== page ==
Division of Medical Physics in Radiology
Prof. Dr. sc. techn. Mark E. Ladd
The Division of Medical Physics in Radiology plays a pivotal role in developing new and optimizing existing methods for all imaging-based diagnostic and therapeutic procedures. To improve and individualize cancer patient treatment, the acquisition of quantitative biomedical information about tumors and metastases is essential. For example, we are expanding the diagnostic value of magnetic resonance imaging (MRI) by using a very powerful magnetic field (7 Tesla) to depict the distribution of sodium, oxygen, and even potassium and chlorine in vivo. By optimizing MRI diffusion techniques, we have been able to greatly improve the diagnostic accuracy of breast cancer screening. We are also developing Computed Tomography (CT) techniques that allow dramatic reductions in radiation dose; it may become feasible in the future to utilize the three-dimensional information of CT to guide minimally-invasive interventions. Furthermore, new targeted contrast agent designs are being pursued to which different imaging tags can be attached; this approach permits the use of multiple imaging techniques (MRI, CT, Positron Emission Tomography (PET), optical imaging) to monitor molecular processes and detect metastases in vivo, even at the micromorphologic level.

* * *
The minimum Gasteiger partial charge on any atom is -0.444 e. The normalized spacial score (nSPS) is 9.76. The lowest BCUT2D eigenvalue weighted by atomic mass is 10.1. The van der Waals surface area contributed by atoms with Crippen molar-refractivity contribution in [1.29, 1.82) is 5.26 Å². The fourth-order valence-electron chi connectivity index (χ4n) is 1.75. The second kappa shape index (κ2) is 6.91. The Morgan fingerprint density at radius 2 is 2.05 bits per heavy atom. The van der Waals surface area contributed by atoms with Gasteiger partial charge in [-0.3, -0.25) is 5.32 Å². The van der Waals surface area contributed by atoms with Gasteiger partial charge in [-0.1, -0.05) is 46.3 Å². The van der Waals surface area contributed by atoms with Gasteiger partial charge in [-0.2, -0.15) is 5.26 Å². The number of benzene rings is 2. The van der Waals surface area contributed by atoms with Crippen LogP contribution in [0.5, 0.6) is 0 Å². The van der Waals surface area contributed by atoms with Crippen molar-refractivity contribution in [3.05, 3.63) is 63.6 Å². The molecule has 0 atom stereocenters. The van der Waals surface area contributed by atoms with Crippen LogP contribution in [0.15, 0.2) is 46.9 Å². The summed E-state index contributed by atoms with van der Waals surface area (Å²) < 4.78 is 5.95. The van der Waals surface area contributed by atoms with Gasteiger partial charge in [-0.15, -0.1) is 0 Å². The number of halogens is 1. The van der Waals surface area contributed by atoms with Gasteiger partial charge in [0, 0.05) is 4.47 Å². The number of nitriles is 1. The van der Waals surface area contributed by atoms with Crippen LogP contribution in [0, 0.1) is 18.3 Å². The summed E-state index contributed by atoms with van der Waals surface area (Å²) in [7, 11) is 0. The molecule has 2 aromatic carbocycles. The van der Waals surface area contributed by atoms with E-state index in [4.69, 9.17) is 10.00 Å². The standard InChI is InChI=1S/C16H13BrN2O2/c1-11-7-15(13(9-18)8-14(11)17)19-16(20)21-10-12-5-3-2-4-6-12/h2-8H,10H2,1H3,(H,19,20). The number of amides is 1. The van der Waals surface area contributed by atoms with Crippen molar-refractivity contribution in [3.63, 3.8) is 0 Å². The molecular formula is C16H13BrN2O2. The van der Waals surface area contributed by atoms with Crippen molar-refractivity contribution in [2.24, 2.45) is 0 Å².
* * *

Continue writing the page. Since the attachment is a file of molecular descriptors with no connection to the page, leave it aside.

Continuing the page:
The Division is working to expand its role as a center of excellence in oncologic imaging methodology. In collaboration with clinical divisions, novel acquisition and reconstruction strategies for multiple imaging modalities are being translated into standard patient use. This includes state-of-the-art imaging protocols at the MR imagers located at the National Center for Tumor Diseases (NCT). Emerging MR imaging contrasts include Sodium and Chemical Exchange Saturation Transfer (CEST) imaging, as well as Quantitative Susceptibility Imaging. At 7 Tesla MRI, we have begun a concerted program focused on improving the characterization of prostate cancer. Construction of the new Radiological Research and Development Center (REZ) is proceeding apace, and we look forward to the new research possibilities that this facility will provide to us.
Bickelhaupt, S., Laun, F., et al. (2016). Fast and noninvasive characterization of suspicious lesions detected at breast cancer X-ray screening: capability of diffusion-weighted MR imaging with MIPs. Radiology, 278, 689-697.
Faby, S., et al. (2015). Performance of today's dual energy CT and future multi energy CT in virtual non-contrast imaging and in iodine quantification: a simulation study. Medical Physics, 42, 4349-4366.
Goerke, S., et al. (2015). Signature of protein unfolding in chemical exchange saturation transfer imaging. NMR in Biomedicine, 28, 906-913.
Niesporek, S.C., et al. (2015). Partial volume correction for in vivo (23)Na-MRI data of the human brain. Neuroimage, 112, 353-363.